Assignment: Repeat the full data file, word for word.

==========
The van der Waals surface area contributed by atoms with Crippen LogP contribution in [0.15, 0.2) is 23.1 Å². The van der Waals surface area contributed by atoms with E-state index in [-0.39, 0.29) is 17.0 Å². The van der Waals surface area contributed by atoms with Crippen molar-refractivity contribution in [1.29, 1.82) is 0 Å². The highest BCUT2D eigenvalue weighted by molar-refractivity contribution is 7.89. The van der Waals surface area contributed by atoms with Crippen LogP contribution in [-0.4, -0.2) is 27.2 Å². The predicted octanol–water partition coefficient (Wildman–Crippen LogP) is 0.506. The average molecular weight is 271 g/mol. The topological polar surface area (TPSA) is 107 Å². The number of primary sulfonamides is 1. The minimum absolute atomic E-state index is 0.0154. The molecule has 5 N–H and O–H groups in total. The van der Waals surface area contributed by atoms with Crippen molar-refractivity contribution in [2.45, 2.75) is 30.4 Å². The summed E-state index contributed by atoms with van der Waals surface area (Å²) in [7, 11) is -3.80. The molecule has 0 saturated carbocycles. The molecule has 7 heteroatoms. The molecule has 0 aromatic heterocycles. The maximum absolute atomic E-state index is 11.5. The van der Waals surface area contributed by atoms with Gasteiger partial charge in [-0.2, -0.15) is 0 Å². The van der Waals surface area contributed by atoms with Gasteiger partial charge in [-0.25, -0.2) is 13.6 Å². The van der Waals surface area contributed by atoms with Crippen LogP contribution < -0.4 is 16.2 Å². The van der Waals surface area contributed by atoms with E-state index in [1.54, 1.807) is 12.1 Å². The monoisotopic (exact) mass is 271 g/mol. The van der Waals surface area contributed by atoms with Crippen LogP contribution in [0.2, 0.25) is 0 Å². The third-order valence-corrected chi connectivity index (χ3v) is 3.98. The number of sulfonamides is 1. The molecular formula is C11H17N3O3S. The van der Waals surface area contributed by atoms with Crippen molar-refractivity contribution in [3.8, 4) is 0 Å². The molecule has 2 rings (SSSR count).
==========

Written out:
The van der Waals surface area contributed by atoms with Crippen LogP contribution in [0.15, 0.2) is 23.1 Å². The van der Waals surface area contributed by atoms with E-state index in [-0.39, 0.29) is 17.0 Å². The van der Waals surface area contributed by atoms with Crippen molar-refractivity contribution in [1.29, 1.82) is 0 Å². The highest BCUT2D eigenvalue weighted by molar-refractivity contribution is 7.89. The van der Waals surface area contributed by atoms with Crippen LogP contribution in [-0.4, -0.2) is 27.2 Å². The predicted octanol–water partition coefficient (Wildman–Crippen LogP) is 0.506. The average molecular weight is 271 g/mol. The topological polar surface area (TPSA) is 107 Å². The number of primary sulfonamides is 1. The minimum absolute atomic E-state index is 0.0154. The molecule has 5 N–H and O–H groups in total. The van der Waals surface area contributed by atoms with Crippen molar-refractivity contribution in [2.45, 2.75) is 30.4 Å². The summed E-state index contributed by atoms with van der Waals surface area (Å²) in [7, 11) is -3.80. The molecule has 0 saturated carbocycles. The molecule has 7 heteroatoms. The molecule has 0 aromatic heterocycles. The maximum absolute atomic E-state index is 11.5. The van der Waals surface area contributed by atoms with Gasteiger partial charge in [-0.2, -0.15) is 0 Å². The van der Waals surface area contributed by atoms with Gasteiger partial charge in [-0.25, -0.2) is 13.6 Å². The van der Waals surface area contributed by atoms with Crippen LogP contribution < -0.4 is 16.2 Å². The van der Waals surface area contributed by atoms with E-state index in [1.54, 1.807) is 12.1 Å². The monoisotopic (exact) mass is 271 g/mol. The van der Waals surface area contributed by atoms with Crippen LogP contribution in [0.2, 0.25) is 0 Å². The third-order valence-corrected chi connectivity index (χ3v) is 3.98. The number of sulfonamides is 1. The molecular formula is C11H17N3O3S. The van der Waals surface area contributed by atoms with Crippen molar-refractivity contribution in [3.8, 4) is 0 Å². The molecule has 2 rings (SSSR count).